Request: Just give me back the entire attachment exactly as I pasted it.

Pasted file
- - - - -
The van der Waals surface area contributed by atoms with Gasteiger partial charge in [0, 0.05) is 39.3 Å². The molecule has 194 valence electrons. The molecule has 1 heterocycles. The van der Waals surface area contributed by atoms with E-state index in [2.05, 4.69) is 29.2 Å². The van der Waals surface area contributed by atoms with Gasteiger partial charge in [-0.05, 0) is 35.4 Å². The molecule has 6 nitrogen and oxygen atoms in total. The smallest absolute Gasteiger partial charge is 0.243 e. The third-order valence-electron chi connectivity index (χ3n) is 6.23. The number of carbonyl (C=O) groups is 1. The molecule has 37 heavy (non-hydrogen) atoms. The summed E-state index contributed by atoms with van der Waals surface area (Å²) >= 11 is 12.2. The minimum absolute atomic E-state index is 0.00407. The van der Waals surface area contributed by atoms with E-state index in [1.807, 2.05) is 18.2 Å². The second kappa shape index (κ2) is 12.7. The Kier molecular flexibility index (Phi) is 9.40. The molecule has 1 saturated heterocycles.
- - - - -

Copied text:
The van der Waals surface area contributed by atoms with Gasteiger partial charge in [0, 0.05) is 39.3 Å². The molecule has 194 valence electrons. The molecule has 1 heterocycles. The van der Waals surface area contributed by atoms with E-state index in [2.05, 4.69) is 29.2 Å². The van der Waals surface area contributed by atoms with Gasteiger partial charge in [-0.05, 0) is 35.4 Å². The molecule has 6 nitrogen and oxygen atoms in total. The smallest absolute Gasteiger partial charge is 0.243 e. The third-order valence-electron chi connectivity index (χ3n) is 6.23. The number of carbonyl (C=O) groups is 1. The molecule has 37 heavy (non-hydrogen) atoms. The summed E-state index contributed by atoms with van der Waals surface area (Å²) >= 11 is 12.2. The minimum absolute atomic E-state index is 0.00407. The van der Waals surface area contributed by atoms with E-state index in [1.807, 2.05) is 18.2 Å². The second kappa shape index (κ2) is 12.7. The Kier molecular flexibility index (Phi) is 9.40. The molecule has 1 saturated heterocycles.